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April 21, 2021

MSU ranks globally for impact on UN Sustainable Development Goals

Michigan State University has earned global accolades for its progress in working toward the United Nations’ Sustainable Development Goals — including being named No. 1 in a key area.


The Times Higher Education 2021 Impact Rankings, conducted for the third year, honors the commitment universities around the world make in the communities they operate, specifically looking at themes of poverty, inequality, climate change, environmental degradation, peace and justice.


This ranking is the only global performance index that assesses universities against the U.N.’s Sustainable Development Goals, or SDGs, and includes 1,154 universities.


“I am pleased MSU’s deep expertise in food and environmental sustainability earned the top national ranking, and that other ways we make a difference also won notice,” President Samuel L. Stanley Jr., M.D., said. “Collaboration is in our DNA. Elevating society through deep engagement with its communities and individuals has been Michigan State’s focus since our founding more than 165 years ago.”


2021 marks the first year MSU has participated in the Impact Rankings. Times Higher Education assesses data submitted by universities related to the SDGs.


“The decision to submit Michigan State for this ranking was based on how it emphasizes both the local and global progress of universities’ research, education and outreach contributions to achieving the U.N.’s SDGs,” said Amy Butler, MSU director of sustainability. “This ranking showcases the strengths and attributes the university exhibits in demonstrating its global impact of the Spartan experience advancing knowledge and transforming lives.”


MSU was ranked on the following four SDGs:


No. 1 in the U.S. and No. 4 globally for SDG 2, “Zero Hunger.”

Universities demonstrated efforts toward and were ranked upon how they are contributing to end hunger, achieve food security and improved nutrition and promote sustainable agriculture.


MSU key elements for SDG 2 included:

o   The MSU Student Food Bank, which is the first food bank in the nation run by students for students and is celebrating its 28th year.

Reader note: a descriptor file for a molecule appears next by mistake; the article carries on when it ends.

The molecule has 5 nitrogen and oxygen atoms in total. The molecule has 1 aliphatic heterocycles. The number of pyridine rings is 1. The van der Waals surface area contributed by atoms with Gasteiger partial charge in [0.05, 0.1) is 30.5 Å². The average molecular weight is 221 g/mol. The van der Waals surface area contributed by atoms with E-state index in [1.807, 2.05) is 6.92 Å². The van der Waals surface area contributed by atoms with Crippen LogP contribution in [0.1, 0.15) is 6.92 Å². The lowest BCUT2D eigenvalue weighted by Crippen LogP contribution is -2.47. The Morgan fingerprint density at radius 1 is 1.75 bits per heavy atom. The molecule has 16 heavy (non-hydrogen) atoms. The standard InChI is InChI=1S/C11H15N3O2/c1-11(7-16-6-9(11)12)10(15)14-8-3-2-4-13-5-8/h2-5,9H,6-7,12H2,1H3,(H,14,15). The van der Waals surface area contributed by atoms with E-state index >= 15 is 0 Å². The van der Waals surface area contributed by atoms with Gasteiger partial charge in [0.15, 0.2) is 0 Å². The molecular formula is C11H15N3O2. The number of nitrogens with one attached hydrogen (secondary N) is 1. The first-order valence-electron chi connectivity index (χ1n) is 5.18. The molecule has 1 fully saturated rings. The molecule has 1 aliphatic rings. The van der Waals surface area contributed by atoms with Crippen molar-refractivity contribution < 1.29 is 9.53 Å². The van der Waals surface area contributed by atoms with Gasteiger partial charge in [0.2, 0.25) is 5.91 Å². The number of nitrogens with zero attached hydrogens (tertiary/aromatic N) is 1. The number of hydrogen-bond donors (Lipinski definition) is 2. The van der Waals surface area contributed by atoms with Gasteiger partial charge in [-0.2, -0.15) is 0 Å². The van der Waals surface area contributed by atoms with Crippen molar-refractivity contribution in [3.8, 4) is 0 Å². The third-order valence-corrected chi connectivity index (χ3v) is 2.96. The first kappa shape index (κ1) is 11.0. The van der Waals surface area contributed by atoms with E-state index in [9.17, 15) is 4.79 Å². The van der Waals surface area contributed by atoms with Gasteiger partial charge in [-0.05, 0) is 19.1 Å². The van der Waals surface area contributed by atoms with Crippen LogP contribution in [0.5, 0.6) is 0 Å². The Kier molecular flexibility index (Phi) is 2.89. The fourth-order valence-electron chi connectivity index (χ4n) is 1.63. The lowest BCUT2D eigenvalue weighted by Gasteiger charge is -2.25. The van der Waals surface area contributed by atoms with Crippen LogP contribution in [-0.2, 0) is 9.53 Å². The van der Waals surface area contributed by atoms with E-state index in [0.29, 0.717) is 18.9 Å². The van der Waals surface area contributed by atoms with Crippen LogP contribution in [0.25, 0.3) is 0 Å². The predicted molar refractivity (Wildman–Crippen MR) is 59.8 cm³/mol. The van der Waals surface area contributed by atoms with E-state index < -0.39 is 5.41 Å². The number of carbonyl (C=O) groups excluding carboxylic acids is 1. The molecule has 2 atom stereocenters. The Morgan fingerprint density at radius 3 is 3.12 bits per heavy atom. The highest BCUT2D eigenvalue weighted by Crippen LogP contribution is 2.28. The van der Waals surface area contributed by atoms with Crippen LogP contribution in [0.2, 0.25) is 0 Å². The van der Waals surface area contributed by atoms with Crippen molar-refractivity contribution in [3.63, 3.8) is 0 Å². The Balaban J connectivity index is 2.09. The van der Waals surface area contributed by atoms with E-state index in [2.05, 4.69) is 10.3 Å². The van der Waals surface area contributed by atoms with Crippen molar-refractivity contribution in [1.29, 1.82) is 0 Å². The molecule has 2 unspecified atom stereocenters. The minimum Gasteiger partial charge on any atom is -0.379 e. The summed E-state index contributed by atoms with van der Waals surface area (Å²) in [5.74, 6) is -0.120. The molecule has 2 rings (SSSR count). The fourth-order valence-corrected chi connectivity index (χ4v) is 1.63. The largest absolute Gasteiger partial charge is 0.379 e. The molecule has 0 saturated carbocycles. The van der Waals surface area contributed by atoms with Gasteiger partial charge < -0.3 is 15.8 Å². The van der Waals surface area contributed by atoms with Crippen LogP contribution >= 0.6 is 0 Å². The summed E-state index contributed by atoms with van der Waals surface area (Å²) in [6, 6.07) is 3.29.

o   Hoop Houses for Health, a collaboration between the Michigan Farmers Market Association, the MSU Center for Regional Food Systems and the MSU Department of Horticulture, which provided zero interest loans for hoop houses that were paid back in produce instead of cash.


o   The annual MSU Agricultural Innovation Day, where experts share innovative agricultural research and best practices with Michigan farmers.



No. 3 in the U.S. and No. 66 globally for SDG 17, “Partnerships for the Goals.”

Universities demonstrated efforts toward and were ranked upon collaboration with other countries, between institutions, with government and nongovernmental organizations and people, as well as the promotion of best practices.


MSU key elements for SDG 17 included:

o   The MSU International Studies and Programs, which incorporates multiple SDGs in curriculum and research, globally.


o   Research conducted by Jianguo “Jack” Liu — University Distinguished Professor and the Rachel Carson Chair in Sustainability — which has made significant scholarly contributions in developing an integrated framework for achieving SDGs around the world.


In the top 15 in the U.S. and in the 101-200 range globally for SDG 3, “Good Health and Well-Being.”

Universities demonstrated efforts toward and were ranked upon how they deal with specific conditions and diseases, as well as how they support their communities.


MSU key elements for SDG 3 included:

o   The innovative “Managing Farm Stress” Program launched by MSU Extension that addresses the intersection of agriculture and emotional health, equipping farmers with tools and resources that support their well-being.


o   MSU’s tobacco-free policy and cessation resources including the MSU Breathe Easy Program.


In the top 20 in the U.S. and in the 201-300 range globally for SDG 4, “Quality Education.”

Universities demonstrated efforts toward and were ranked upon how they support early years, lifelong learning and their nations through ensuring equality of access to their facilities.


MSU key elements for SDG 4 included:

o   The MSU Science Festival, an annual monthlong, statewide event that engages the public in science, technology, engineering, arts and math experiential learning.


o   Additional outreach programs, which included the Eli Broad Executive Training Program and the Institute of Public Utilities training program, among others.


“Scholarship that reaches out to make a positive and sustainable impact to improve quality of life has long been a hallmark of Michigan State University,” said MSU Provost Teresa K. Woodruff, Ph.D. “It is rewarding to see MSU’s commitments to fostering engaged research, teaching, outreach and stewardship related to these four Sustainable Development Goals recognized at this level, both nationally and globally,” 


Times Higher Education carefully calibrates indicators to provide comprehensive and balanced comparisons across three broad areas: research, outreach and stewardship. Institutions provide and sign off their institutional data for use in the rankings. On the rare occasions when a particular data point is not provided, Times Higher Education enters a value of zero.


View the full methodology for the Times Higher Education Impact Rankings 2021 here.

By: Caroline Brooks

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